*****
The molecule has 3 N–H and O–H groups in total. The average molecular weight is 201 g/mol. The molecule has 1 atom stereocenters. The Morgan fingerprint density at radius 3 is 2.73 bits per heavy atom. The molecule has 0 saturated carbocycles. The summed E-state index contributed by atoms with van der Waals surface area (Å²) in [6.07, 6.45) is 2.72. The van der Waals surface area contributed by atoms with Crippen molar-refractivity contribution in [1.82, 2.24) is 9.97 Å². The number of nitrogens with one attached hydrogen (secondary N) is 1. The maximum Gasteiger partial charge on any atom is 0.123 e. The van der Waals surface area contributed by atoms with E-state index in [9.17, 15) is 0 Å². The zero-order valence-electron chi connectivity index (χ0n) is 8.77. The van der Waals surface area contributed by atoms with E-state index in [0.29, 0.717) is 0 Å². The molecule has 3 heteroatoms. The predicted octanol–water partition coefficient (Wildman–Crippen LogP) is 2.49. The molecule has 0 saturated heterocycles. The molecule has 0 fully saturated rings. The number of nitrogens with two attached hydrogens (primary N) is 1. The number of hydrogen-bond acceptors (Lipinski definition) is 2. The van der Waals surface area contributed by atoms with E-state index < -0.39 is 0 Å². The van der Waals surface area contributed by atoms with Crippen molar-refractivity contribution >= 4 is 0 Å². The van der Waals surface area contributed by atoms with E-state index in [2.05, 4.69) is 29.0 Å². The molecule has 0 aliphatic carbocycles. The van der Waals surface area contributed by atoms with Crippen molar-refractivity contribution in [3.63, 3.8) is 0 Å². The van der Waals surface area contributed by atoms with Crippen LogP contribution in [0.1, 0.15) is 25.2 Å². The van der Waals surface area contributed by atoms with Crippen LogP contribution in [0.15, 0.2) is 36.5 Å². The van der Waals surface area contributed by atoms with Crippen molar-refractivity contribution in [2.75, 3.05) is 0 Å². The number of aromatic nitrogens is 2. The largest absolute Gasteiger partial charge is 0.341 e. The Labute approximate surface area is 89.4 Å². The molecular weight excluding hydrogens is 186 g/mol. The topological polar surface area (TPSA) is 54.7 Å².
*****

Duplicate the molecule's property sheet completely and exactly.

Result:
The molecule has 3 N–H and O–H groups in total. The average molecular weight is 201 g/mol. The molecule has 1 atom stereocenters. The Morgan fingerprint density at radius 3 is 2.73 bits per heavy atom. The molecule has 0 saturated carbocycles. The summed E-state index contributed by atoms with van der Waals surface area (Å²) in [6.07, 6.45) is 2.72. The van der Waals surface area contributed by atoms with Crippen molar-refractivity contribution in [1.82, 2.24) is 9.97 Å². The number of nitrogens with one attached hydrogen (secondary N) is 1. The maximum Gasteiger partial charge on any atom is 0.123 e. The van der Waals surface area contributed by atoms with E-state index in [9.17, 15) is 0 Å². The zero-order valence-electron chi connectivity index (χ0n) is 8.77. The van der Waals surface area contributed by atoms with E-state index in [0.29, 0.717) is 0 Å². The molecule has 3 heteroatoms. The predicted octanol–water partition coefficient (Wildman–Crippen LogP) is 2.49. The molecule has 0 saturated heterocycles. The molecule has 0 fully saturated rings. The number of nitrogens with two attached hydrogens (primary N) is 1. The number of hydrogen-bond acceptors (Lipinski definition) is 2. The van der Waals surface area contributed by atoms with E-state index < -0.39 is 0 Å². The van der Waals surface area contributed by atoms with Crippen molar-refractivity contribution >= 4 is 0 Å². The van der Waals surface area contributed by atoms with E-state index in [2.05, 4.69) is 29.0 Å². The molecule has 0 aliphatic carbocycles. The van der Waals surface area contributed by atoms with Crippen molar-refractivity contribution in [3.63, 3.8) is 0 Å². The van der Waals surface area contributed by atoms with Crippen LogP contribution in [0.1, 0.15) is 25.2 Å². The van der Waals surface area contributed by atoms with Crippen LogP contribution in [0.15, 0.2) is 36.5 Å². The van der Waals surface area contributed by atoms with Crippen molar-refractivity contribution in [2.75, 3.05) is 0 Å². The number of aromatic nitrogens is 2. The largest absolute Gasteiger partial charge is 0.341 e. The Labute approximate surface area is 89.4 Å². The molecular weight excluding hydrogens is 186 g/mol. The topological polar surface area (TPSA) is 54.7 Å².